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As far as I understand in both cases we are seeking money that we don't have and would like to borrow.

That being said what I find even more misleading is the fact that as a nominal interest rate increase credit increases.

If anyone could clarify this that would be absolutely amazing.

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That being said what I find even more misleading is the fact that as a nominal interest rate increase credit increases.

This is the so-called Fisher Effect. You have to consider things upside down and, actually, the importance of money supply in the story.

"Credits" (here and there) stimulate demands (here and there) in the national economy. If supplies stay constant -- which it does empirically, at leasts temporarily --, markets will reach a new equilibrium via prices rising due to these stimulated demands, which generates inflation. Finally, higher inflation means higher nominal rates. Why? Because higher inflation (here and there) actually means higher (nominal) returns on equity (here and there). Incidentally, commercial banks (have to attract deposits and) will adjust their (saving) rates accordingly.

But remember that only reality matters when getting an idea of the "performance" of an economy.


Regarding your main question... The word "credit" as such, is used to describe the scriptural ex-nihilo creation of money by commercial banks (and its debt counterpart). When the credit is reimbursed, the money is scripturally destroyed.

Money demand, in contrast, can refer to any type of demand for money, be it stemming from final consumers, firms or even commercial banks themselves. Thus, money demand is conceptually a bigger set than that that we can associate to credits.

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  • $\begingroup$ Any question @Fozoro ? $\endgroup$ – keepAlive Jan 30 at 18:28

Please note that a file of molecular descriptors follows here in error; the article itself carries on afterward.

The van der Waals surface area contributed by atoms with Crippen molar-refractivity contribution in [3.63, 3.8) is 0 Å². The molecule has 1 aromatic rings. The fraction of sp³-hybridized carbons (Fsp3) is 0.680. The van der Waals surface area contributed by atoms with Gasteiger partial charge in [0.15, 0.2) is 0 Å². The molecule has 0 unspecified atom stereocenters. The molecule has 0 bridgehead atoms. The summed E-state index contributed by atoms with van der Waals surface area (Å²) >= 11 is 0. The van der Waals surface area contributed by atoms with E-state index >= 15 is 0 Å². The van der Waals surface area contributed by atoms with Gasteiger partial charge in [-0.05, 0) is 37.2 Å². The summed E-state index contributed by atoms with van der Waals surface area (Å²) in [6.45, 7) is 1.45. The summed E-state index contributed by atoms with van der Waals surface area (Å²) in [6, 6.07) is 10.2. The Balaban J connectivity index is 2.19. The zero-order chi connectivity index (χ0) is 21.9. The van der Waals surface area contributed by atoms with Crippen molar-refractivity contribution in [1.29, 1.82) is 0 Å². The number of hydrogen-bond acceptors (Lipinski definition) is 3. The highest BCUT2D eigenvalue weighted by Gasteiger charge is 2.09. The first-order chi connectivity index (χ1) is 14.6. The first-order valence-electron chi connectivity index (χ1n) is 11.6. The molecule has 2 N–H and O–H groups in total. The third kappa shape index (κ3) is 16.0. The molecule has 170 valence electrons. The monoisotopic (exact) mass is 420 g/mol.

• $\begingroup$ Thanks for your answer, sorry for the late reply. I didn't quite understand the difference between credit and money demand $\endgroup$ – Fozoro Jan 30 at 19:15
  • $\begingroup$ @Forozo. See update. Any question? $\endgroup$ – keepAlive Jan 30 at 20:17
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I'm not sure what's the nature of the question but:

  • Credit isn't necessarily linked to money. It's linked to the fact that people desire to consume today rather than tomorrow. You can have credit, borrowing and an interest rate in a cashless economy.
  • Demand for money could be abstracted as an extra term in the utility function and/or a cash-in-advance restriction, meaning that the individual seeks to hold money because it makes them happy and allows him to pay for real goods. This, in turn, leads to demand for money.
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  • $\begingroup$ Thank you very much for your answer. So basically an increase in demand for money doesn't necessarily mean debt (As one could sell all his bonds in order to get money). None the less and increase in credit is equal to an increase in debt as you? $\endgroup$ – Fozoro Jan 30 at 19:18
  • $\begingroup$ I'd say yes, credit and debt should be the same. $\endgroup$ – one_teach_wonder Feb 8 at 17:42

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